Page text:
AWS, via its membership of the Cloud Infrastructure Service Provider of Europe (CISPE) trade association, is also taking its gripes about Microsoft to the EU. CISPE filed a complaint in November, and this week rejected Microsoft’s effort to settle the case, describing the offer as “pretty paltry” and saying it has an unspecified “minimum requirement” before it agrees to gather round the negotiating table.
Microsoft settled in March a joint complaint brought by OVHcloud, Aruba S.p.a., and the Danish Cloud Community. The contents of that settlement are confidential and CISPE told us at the time they were “bilateral and secret” and it expected “something to be offered to everyone across the market.”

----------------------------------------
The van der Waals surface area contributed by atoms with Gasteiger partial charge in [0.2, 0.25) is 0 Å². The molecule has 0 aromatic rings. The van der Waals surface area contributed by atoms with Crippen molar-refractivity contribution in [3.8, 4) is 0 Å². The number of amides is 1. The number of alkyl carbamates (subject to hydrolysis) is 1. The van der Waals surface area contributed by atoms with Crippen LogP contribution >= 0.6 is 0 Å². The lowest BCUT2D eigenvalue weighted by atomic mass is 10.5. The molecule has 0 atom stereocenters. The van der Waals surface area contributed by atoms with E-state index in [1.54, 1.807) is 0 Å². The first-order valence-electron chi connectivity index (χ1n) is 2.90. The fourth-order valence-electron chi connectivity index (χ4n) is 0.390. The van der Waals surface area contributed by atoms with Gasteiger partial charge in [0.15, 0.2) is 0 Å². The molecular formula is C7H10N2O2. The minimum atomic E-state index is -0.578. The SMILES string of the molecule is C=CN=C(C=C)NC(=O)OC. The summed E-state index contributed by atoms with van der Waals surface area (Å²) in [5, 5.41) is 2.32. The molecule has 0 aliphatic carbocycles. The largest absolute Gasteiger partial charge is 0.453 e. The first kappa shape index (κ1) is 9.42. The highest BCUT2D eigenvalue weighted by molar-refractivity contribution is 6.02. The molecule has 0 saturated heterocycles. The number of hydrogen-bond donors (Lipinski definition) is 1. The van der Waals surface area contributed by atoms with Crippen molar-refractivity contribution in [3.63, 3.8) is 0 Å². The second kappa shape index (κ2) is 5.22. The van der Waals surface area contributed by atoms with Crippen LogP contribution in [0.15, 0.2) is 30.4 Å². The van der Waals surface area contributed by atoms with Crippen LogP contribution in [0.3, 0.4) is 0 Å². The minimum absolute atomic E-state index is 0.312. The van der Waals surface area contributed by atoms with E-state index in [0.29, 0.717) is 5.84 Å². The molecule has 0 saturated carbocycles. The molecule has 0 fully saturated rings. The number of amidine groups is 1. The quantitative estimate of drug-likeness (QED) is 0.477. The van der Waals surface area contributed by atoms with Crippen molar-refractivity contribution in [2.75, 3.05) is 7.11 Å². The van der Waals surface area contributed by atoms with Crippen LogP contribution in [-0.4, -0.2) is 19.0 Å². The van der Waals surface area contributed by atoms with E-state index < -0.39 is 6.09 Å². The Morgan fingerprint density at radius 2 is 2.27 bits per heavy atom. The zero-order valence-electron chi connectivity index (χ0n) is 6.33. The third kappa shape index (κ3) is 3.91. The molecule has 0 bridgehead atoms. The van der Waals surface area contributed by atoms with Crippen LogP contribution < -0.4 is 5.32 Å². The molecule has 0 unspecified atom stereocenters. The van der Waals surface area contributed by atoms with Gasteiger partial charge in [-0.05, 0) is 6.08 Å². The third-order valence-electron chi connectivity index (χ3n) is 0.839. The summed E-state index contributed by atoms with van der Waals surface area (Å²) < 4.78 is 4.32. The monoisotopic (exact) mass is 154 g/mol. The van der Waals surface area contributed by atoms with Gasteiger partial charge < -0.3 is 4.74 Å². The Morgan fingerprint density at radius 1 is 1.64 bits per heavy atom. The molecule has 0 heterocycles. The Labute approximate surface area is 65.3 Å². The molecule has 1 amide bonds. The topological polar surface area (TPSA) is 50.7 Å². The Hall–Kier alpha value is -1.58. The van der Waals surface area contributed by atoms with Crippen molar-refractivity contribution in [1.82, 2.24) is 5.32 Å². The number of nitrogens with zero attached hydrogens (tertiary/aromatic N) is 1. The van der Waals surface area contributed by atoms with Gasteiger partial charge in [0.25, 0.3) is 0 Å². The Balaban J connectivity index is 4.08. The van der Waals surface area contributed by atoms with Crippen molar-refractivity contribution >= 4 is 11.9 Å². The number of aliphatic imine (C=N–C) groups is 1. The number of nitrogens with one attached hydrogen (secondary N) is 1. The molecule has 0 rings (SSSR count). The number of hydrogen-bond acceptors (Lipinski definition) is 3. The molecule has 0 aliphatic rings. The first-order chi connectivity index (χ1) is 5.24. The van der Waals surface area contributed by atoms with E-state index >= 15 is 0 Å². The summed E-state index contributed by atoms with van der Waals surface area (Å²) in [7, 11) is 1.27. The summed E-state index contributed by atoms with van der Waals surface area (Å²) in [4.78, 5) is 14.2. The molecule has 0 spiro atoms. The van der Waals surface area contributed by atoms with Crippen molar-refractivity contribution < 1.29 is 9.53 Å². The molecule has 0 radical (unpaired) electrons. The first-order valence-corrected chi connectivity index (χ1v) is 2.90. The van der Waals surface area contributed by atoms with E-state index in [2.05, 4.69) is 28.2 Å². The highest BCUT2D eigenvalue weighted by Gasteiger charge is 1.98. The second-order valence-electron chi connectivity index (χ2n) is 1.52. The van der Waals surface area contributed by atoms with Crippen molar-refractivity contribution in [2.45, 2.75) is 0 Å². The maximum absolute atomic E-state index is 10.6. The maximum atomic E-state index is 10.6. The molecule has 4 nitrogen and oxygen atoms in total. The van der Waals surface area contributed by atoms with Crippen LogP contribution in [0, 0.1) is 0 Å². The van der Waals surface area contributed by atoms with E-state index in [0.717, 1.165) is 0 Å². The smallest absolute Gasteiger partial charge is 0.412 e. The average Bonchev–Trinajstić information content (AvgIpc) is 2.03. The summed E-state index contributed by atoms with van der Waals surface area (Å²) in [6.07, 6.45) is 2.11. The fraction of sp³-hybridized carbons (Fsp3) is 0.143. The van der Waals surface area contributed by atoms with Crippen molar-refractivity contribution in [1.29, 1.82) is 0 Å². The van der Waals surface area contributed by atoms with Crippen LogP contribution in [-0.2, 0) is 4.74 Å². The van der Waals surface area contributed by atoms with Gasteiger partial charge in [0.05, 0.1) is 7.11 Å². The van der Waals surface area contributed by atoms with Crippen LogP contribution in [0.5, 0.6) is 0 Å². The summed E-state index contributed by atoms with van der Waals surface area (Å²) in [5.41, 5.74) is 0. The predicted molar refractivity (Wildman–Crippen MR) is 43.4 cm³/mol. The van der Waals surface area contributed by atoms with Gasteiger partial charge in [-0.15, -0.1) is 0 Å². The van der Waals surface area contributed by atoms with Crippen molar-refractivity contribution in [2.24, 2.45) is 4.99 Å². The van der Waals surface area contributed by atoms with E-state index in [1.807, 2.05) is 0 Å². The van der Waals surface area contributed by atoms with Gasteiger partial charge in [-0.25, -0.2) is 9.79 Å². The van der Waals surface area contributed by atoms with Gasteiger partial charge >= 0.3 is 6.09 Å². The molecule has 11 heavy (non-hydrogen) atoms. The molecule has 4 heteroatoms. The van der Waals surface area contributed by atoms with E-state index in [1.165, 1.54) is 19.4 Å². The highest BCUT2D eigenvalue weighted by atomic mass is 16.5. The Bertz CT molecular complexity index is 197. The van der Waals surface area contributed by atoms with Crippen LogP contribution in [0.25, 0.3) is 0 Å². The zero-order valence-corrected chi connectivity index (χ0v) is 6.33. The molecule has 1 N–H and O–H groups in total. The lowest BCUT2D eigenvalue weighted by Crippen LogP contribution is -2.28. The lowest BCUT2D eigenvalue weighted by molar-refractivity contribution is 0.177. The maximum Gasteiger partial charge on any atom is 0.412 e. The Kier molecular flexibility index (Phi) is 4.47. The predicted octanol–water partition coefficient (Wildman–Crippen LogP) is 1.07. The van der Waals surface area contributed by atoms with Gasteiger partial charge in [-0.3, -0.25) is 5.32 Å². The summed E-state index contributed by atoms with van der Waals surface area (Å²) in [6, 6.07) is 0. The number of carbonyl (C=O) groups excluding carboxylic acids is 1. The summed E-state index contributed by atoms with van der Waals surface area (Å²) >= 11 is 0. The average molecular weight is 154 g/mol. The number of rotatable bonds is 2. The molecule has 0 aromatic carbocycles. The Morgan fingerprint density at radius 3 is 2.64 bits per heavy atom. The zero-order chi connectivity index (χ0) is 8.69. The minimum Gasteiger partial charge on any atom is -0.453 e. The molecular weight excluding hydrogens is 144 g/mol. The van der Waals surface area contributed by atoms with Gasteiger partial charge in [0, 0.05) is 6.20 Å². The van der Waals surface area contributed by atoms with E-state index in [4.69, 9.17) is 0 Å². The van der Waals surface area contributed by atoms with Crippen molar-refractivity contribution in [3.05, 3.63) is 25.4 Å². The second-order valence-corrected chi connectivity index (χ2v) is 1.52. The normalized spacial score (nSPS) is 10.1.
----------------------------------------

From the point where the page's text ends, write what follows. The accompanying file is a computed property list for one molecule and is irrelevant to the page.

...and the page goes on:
Redmond-based Microsoft is also making conciliatory noises in other complaints raised, such as the one by Slack over the bundling of products. Specifically, Slack wasn’t happy that Microsoft’s rival chat app Teams is included in the market-dominant Office suite. Microsoft is, as a result, offering to charge different prices for Office 365 with or without Teams or to potentially pull the bundle entirely.
The Office 365 E4 license, as an example of Microsoft’s bundling of applications, contained around 30 products ranging from automation, security, and storage tools to analytics offerings and more, said Google’s Zavery.
Bundling “creates damage to the other vendors… in that space [who] probably have technically better products in some cases as well, and they are not able to compete,” he told us.
It may well be that a security vendor or identity and access management provider decides to file similar complaints to Slack and Nextcloud, which complained to the EU about Microsoft bundling OneDrive with Office 365.
It’s chock full of useful advice, exclusive events and interesting articles. Don’t miss out!